• Small Reduction in Food Intake May Be Enough to Slow Polycystic Kidney Disease:  A small reduction in food intake—less than required to cause weight loss—dramatically slowed the development of a common genetic disorder called autosomal-dominant polycystic kidney disease (ADPKD) in mice, a new study in American Journal of Physiology—Renal Physiology reports. There are no approved treatments for ADPKD in the U.S., and food reduction would be an ideal therapy because it most likely does not have side effects and is cost-effective, says the lead author.
  • Study May Explain Why Stroke Risk in Women Changes after Menopause:  Overactive microglia—the brain’s immune cells—may worsen the damage from brain injury after stroke or head impact. A new study in American Journal of Physiology—Endocrinology and Metabolism reports that a compound produced from estrogen called 2-methoxyestradiol calms overactive microglia. The findings offer an explanation for why stroke risk in women changes after menopause and point to potential treatments for treating brain injuries in men and women.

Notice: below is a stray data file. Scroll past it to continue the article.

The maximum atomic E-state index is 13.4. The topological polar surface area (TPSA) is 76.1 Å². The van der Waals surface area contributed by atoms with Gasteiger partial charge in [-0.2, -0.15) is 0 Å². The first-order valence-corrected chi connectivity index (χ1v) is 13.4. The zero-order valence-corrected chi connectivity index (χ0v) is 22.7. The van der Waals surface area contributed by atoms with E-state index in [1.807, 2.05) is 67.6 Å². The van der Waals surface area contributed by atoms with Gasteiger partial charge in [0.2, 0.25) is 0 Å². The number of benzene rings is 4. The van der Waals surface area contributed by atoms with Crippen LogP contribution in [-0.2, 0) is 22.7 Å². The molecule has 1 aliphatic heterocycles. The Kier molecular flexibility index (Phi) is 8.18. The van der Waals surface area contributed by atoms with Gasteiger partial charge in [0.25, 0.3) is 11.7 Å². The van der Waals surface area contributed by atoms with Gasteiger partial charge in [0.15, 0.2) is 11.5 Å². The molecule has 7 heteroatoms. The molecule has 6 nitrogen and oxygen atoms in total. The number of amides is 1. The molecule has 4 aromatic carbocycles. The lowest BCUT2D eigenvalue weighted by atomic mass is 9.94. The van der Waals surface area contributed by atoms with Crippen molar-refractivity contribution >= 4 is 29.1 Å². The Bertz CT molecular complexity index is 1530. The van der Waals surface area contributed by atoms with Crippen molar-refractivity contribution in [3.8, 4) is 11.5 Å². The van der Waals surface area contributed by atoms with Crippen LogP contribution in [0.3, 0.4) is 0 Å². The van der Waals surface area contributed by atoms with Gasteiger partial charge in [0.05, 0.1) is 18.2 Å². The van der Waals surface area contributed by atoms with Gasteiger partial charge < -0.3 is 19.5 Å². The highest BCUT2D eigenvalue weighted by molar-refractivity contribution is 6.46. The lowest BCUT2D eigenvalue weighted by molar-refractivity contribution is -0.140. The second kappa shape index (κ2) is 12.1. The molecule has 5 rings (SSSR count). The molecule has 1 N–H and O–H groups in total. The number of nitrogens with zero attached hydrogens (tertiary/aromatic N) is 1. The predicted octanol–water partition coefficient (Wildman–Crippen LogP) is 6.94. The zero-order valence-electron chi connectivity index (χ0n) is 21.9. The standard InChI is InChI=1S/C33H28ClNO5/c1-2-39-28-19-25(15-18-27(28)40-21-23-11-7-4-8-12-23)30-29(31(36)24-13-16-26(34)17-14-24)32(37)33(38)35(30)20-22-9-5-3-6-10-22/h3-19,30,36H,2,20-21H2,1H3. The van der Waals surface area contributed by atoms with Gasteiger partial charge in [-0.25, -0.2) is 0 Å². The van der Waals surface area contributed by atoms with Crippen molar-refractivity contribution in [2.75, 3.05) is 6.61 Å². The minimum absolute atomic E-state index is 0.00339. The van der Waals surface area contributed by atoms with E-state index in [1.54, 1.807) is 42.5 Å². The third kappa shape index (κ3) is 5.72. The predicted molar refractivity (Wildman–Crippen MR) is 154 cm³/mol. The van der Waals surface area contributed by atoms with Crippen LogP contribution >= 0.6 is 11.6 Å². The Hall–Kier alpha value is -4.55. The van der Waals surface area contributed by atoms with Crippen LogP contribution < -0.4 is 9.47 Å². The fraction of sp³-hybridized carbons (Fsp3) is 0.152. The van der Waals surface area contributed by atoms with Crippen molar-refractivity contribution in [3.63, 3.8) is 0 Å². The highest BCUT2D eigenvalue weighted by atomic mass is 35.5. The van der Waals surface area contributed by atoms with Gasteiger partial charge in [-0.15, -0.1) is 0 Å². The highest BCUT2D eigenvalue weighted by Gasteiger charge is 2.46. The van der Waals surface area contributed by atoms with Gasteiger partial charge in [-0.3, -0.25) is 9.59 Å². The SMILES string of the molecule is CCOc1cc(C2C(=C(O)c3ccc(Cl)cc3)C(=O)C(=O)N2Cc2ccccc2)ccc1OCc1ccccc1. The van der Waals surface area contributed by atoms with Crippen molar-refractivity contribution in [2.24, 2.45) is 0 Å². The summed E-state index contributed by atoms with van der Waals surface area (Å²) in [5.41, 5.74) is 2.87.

• Not the Weaker Sex: Estrogen Protects Women against the Flu, Study Finds:  A new study published in American Journal of Physiology—Lung Cellular and Molecular Physiology finds that the female sex hormone estrogen has anti-viral effects against the influenza A virus, commonly known as the flu. The study supports why the flu may hit men harder than women.
  • Beyond Dance: Ballet Training Improves Muscle Coordination in Everyday Activities:  A new study in Journal of Neurophysiology reports that professional ballet dancers have more control over their muscles than individuals with no dance training. This research is highlighted as one of this month’s “best of the best” as part of the American Physiological Society’s APSselect program.
  • Still a Champion Runner at 80: Do Elite Athletes Have an Anti-Aging Secret in Their Muscles?:  Elite runners do not experience the muscle weakening associated with aging as non-athletes do. A new study published in American Journal of Physiology—Cell Physiology examines if their superb fitness is because their muscles have not aged.
  • More...
 
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